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The Battleships of Pearl Harbor

Sunday, December 7, 1941 was a beautiful morning on the Hawaiian island of Oahu until suddenly Japanese Forces attacked Pearl Harbor. Eighteen months earlier Franklin D. Roosevelt as a deterrent transferred the United States Pacific fleet to Pearl Harbor. After the attack, a good number of the battleships were salvaged and repaired which allowed for them to return for combat in 1943 and 1944 for some of the largest naval battles of the Pacific War. Consequently, the Japanese gained a temporary advantage in the Pacific War; and began a number of advances during early 1942.

By 1943, the USS Tennessee was back in combat; and in 1944 even sank the Japanese Yamashiro battleship off Leyte Gulf for a degree of revenge. Japanese aircraft bombarded the USS Nevada, but the battleship’s crew beached the ship after taking heavy fire. Japanese torpedoes bombarded the Oklahoma at Pearl Harbor.

At Pearl Harbor, the ship was hit by a number of bombs, and one of them penetrated the forward ammunition magazines. The battleships were among the primary ships of this fleet, which the United States hoped might provide a deterrent in the Pacific to the Japanese. In 1941, the United States decided to move its Pacific Fleet to the naval base of Pearl Harbor as tensions with Japan mounted.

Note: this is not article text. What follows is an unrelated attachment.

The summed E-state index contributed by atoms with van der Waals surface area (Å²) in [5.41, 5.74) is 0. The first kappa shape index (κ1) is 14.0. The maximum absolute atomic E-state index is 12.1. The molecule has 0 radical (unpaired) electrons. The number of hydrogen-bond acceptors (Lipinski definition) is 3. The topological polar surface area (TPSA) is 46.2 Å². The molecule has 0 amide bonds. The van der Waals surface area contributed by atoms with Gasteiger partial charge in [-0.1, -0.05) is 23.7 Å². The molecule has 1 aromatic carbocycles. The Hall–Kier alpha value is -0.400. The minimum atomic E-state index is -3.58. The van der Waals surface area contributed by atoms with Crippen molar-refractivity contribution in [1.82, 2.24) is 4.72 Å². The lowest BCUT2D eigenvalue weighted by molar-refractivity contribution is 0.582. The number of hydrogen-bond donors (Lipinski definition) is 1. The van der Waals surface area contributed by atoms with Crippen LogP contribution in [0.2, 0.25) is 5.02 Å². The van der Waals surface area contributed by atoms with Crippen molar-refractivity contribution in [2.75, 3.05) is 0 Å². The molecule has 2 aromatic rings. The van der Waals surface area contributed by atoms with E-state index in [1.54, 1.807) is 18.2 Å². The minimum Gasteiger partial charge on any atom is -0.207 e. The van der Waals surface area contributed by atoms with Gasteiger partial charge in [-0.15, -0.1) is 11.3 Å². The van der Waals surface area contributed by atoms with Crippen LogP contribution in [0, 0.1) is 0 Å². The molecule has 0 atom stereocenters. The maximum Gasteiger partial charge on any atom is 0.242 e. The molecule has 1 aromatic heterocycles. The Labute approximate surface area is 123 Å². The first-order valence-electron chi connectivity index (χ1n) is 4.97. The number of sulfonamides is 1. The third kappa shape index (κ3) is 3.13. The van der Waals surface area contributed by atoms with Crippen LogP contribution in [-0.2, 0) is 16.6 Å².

The Battleship Missouri is the last battleship ever built by the U.S. and marks the site of the Japanese surrender that ended World War II. The entry room houses nine state flags for which the battleships were named; the assembly room oversees the remains of the USS Arizona below; and the shrine room engraves the names of the lost into a marble wall. The program starts with a short documentary in the Pearl Harbor Memorial Theater.

The place is now home to some of the most iconic memorials and museums. Perhaps most captivating is the chance to meet survivors and listen to their harrowing stories at the visitor center. The audio history tours are available in English, French, Japanese, Korean, Mandarin, German and Spanish. Together, these sites represent one of the most solemn and historical pilgrimages that visitors make in Oahu.

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